I remember dropping Taylor off in Perrie Beth Weedon's class at Liberty Elementary in Sallisaw. I wasn't leaving her with a bag; I wasn't talking to the care giver about what she liked to eat or what her signal was for the restroom. The school had already collected all the contact and emergency numbers when we enrolled our little sprite, so I didn't need to call Mrs. Weedon's attention to those. Taylor, curious and independent, launched straight ahead into the classroom, finding a friend and immediately taking over. I watched my freckle-faced, red-headed daughter walk away from me, helpless -me not her, never her.
The next exchange has replayed a least a dozen times since that day. With Taylor busy playing with her new classmates, I stood in Mrs. Weedon's classroom my feet frozen to the carpet squares. Gracefully, Perrie Beth smiled at me, though I am sure inside she was quietly giggling or tentatively afraid I would burst into tears. She was the wife of the Sallisaw High School Athletic Director and as such, my friend for a few years prior to Taylor's kindergarten debut.
Unsure what to do next, I looked at my friend, my daughter's accomplished teacher and said, "How do I just walk away?"
Without missing a beat, Perrie Beth replied, "Pick up your feet, turn around, and walk out that door. She will be great.!"
I didn't burst into tears until I hit the sidewalk. I knew then it was the first of many battles for which I had prepared Taylor that she would win, and I would lose - for if we do our jobs well as parents, our kids arrive at adulthood and need us in completely different ways, solely independent, confident and courageous.
As I drove to Dallas today listening to Taylor's playlist on my phone, I thought about those words Perrie spoke. With July approaching, I feel the world closing in on me, like I can't breathe, like I am stuck and I want to be stuck, like I don't want July to come. I have to name these "things" so they will find a place in a file in my head. It took me a while to discern why the anxiety was returning now. What had happened? But it isn't what had happened, it's what is going to happen. We are going to get to that place in the calendar where Sis has been gone a whole year, where life has picked up our feet and turned us toward the door and told us to walk.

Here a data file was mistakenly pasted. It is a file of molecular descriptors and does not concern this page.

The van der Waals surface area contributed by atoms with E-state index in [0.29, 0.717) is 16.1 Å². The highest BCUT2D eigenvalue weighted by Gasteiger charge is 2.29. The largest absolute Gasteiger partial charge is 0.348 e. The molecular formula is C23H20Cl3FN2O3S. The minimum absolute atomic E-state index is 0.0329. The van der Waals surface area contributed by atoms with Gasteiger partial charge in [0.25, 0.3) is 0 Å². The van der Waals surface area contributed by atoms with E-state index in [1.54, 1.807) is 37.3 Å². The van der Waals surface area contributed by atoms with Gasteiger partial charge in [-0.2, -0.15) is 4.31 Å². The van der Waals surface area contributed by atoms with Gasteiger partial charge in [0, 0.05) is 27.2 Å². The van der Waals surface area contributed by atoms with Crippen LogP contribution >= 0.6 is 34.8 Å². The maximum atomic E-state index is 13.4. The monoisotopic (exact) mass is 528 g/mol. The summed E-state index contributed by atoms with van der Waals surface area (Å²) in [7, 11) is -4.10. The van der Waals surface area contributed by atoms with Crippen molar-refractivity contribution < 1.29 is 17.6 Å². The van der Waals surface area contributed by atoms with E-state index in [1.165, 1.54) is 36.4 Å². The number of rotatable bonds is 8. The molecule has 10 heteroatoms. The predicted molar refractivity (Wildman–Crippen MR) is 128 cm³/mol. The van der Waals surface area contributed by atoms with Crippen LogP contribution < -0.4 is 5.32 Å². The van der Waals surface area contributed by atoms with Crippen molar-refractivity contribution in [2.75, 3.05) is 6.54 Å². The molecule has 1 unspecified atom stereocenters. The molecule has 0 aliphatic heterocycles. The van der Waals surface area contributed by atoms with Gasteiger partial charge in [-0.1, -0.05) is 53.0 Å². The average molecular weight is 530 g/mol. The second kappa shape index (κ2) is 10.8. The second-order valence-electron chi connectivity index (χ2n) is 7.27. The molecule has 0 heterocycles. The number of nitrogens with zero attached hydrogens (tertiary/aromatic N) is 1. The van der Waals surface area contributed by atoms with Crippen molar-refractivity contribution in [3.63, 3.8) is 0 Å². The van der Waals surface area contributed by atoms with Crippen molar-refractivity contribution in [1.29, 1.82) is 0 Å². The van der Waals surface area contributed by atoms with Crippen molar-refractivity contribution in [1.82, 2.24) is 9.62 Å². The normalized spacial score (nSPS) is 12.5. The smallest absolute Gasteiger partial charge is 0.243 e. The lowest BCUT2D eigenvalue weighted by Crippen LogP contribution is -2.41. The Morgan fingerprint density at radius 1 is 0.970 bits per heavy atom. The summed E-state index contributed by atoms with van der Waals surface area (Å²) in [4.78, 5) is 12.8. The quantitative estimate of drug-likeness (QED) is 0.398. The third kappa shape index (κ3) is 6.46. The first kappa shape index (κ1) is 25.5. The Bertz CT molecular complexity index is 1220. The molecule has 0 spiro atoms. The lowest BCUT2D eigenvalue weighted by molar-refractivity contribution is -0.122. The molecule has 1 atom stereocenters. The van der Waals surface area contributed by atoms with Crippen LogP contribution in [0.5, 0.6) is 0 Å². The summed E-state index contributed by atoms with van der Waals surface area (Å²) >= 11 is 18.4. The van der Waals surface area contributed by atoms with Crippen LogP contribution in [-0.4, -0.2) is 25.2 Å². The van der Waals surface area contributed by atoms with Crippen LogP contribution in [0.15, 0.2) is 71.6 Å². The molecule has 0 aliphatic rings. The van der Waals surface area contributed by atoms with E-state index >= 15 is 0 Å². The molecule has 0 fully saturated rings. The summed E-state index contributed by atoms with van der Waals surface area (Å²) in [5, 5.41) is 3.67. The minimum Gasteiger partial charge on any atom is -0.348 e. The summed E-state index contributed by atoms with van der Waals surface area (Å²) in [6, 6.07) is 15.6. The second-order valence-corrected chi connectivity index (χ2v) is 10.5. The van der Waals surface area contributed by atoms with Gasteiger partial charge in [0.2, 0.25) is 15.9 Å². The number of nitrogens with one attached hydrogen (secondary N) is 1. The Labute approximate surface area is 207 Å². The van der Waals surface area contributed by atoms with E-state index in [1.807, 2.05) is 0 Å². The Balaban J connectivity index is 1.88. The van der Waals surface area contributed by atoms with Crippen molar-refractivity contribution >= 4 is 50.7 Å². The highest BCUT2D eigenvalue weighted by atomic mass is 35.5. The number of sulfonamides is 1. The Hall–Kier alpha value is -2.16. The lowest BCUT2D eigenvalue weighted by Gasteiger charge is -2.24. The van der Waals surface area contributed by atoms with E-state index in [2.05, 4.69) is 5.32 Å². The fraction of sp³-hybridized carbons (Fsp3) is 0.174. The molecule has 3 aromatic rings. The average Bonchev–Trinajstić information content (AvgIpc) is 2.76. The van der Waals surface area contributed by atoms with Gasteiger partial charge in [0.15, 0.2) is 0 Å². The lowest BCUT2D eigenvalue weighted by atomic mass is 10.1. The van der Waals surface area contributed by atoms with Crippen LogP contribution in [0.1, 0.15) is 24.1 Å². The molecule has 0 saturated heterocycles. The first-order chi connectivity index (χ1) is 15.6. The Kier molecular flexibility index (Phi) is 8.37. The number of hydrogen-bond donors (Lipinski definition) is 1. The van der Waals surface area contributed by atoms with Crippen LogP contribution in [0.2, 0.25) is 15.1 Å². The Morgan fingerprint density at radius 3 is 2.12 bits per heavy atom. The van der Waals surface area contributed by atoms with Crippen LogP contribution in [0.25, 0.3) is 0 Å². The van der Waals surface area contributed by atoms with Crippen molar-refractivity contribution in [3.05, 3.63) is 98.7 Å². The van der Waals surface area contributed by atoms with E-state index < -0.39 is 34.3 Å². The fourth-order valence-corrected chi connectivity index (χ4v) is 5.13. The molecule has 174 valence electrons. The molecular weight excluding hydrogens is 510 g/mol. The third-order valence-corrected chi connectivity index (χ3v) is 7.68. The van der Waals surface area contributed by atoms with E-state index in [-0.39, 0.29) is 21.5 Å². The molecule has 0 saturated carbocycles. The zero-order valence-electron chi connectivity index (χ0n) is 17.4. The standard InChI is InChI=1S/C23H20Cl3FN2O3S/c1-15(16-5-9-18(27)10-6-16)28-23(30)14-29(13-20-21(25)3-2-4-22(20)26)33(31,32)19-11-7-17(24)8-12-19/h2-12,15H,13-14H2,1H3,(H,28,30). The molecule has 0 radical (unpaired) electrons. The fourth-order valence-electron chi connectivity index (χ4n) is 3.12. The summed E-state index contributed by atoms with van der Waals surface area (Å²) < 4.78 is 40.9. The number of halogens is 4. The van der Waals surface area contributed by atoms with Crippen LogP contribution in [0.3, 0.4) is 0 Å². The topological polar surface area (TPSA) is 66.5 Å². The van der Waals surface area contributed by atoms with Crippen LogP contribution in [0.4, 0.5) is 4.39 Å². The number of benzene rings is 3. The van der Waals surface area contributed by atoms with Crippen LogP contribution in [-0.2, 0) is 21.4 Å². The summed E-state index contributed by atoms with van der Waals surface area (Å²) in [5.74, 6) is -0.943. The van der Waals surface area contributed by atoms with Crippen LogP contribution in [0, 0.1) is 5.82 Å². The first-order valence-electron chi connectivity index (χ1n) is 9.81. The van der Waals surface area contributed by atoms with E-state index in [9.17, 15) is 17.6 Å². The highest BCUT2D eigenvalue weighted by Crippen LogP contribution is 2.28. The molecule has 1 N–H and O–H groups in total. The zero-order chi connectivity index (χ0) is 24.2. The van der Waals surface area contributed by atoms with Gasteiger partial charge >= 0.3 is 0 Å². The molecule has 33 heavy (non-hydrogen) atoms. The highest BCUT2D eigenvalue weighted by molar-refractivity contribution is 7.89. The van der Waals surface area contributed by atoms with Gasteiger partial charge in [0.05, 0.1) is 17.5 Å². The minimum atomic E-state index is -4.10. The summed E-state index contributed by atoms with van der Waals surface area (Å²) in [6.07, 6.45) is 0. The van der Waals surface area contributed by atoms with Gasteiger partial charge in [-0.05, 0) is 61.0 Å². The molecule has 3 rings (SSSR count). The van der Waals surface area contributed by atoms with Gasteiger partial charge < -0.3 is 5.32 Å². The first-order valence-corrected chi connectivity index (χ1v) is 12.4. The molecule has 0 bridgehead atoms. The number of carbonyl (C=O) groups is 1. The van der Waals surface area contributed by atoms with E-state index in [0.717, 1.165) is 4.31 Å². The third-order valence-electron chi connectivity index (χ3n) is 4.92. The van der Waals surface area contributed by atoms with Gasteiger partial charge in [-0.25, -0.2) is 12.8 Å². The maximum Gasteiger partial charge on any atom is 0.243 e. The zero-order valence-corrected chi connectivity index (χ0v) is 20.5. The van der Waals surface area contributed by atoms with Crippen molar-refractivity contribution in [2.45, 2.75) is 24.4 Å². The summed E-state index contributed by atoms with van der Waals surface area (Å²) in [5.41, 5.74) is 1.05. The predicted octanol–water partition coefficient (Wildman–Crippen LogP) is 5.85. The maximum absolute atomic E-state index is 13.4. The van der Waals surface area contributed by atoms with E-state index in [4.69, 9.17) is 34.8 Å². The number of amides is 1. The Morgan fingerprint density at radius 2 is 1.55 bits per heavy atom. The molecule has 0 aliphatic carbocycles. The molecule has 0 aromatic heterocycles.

Perrie Beth messaged me via facebook a few hours later just to say hi and that she was thinking of us, but all I saw all five foot five inches of this lovely lady telling me to pick up my feet and turn around - Taylor will be great.
I wrote of labor pains when she left for college after Christmas break in the winter of 2013 - a tearing away that mimicked the anguish of giving birth. I knew her new found independence illustrated a victory for all of us, but still I knew that the four of us would never be the same again without any inkling of the nightmare that awaited.
Picking up my feet and turning around in the fall of 1999 proved to be difficult. Letting Taylor drive away time and again to drive to Norman always left us melancholy. Picking up my feet and turning toward the future without our girl.... well, I just don't know.
Perrie Beth's message just as I am putting these thoughts in order made me cry silently, internally. I cried for the innocence we all lost that night in July; I cried for the events that will never occur; I cried for the love that people so willingly send, and I cried because this verse is so true: "For lo, I am with you even unto the ends of the earth."
All I ever needed to know, I learned in Perrie Beth Weedon's kindergarten class when I was 32 years old.
I didn't want to leave her then; I don't want to leave her now - however, she was and is in really good hands.
Thank you, Perrie Beth, for still loving that red-head enough to check on her mama. You are some kind of teacher and proof that we are not alone. All my love-